Effect of vital bleaching on surface roughness and microhardness of nanofilled and nanohybrid composite resins

Published: 1 December 2022| Version 1 | DOI: 10.17632/5fjyt8z6vc.1
Tina Puthen Purayil, Kalyana Pentapati


Surface roughness and Microhardness data before and after bleaching. Ceram.x® SphereTEC™ one (Dentsply, Sirona) [Group 1] and Filtek Z350 XT (3M ESPE, St. Paul, USA) [Group 2]


Steps to reproduce

A customized split mold was used to fabricate twenty disc shaped specimen of 10 mm diameter and 2 mm height of Ceram.x® SphereTEC™ one (Dentsply, Sirona) [Group 1] and Filtek Z350 XT (3M ESPE, St. Paul, USA) [Group 2]. After the composite material is packed into the mold, mylar strip was used both on top and bottom surfaces to obtain a smooth surface on the composite. Subsequently, the composite material was cured for 20 seconds on both sides using a visible light curing unit (3M ESPE Elipar, St Paul, USA). The prepared discs were subjected to in-office bleaching using 35% hydrogen peroxide (Pola office, SDI Limited, Australia) as per the manufacturer’s instructions. The procedure involved applying a bleaching agent two times with a one-week interval between the applications. The bleaching protocol involved the application of a bleaching agent three times onto the surfaces of each disc for 15mins. The discs were rinsed with distilled water for one minute between each application. After the bleaching process, all the discs were stored in distilled water. The surface hardness of the discs before and after the bleaching was measured using Vickers hardness testing machine [Matsuzawa Company, Japan] and was reported as VHN. Surface roughness before and after bleaching was measured using a surface profilometer (Surtronics 3+, Taylor Hobson, UK) in microns.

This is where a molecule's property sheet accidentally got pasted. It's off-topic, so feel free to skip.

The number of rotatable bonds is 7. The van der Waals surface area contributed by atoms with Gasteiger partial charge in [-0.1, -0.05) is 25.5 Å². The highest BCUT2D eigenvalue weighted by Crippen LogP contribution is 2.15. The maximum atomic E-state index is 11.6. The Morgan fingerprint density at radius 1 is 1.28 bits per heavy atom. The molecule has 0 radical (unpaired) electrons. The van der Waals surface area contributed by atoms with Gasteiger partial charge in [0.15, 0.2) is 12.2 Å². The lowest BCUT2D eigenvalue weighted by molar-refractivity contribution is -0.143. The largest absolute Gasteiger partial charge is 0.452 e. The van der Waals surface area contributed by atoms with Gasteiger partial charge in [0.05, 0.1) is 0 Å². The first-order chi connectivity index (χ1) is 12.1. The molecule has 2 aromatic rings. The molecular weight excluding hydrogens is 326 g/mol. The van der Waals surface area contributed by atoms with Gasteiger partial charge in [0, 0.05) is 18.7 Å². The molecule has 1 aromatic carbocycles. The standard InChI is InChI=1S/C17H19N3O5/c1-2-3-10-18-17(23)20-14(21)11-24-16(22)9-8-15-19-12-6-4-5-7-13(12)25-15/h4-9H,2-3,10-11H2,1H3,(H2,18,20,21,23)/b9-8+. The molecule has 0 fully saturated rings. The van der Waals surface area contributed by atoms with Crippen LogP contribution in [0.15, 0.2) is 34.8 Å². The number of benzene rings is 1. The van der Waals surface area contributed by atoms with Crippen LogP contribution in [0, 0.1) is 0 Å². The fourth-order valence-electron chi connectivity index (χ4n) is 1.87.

Manipal Academy of Higher Education


Dentistry, Microhardness Testing, Surface Roughness, Dental Composite Resin, Adhesive Dentistry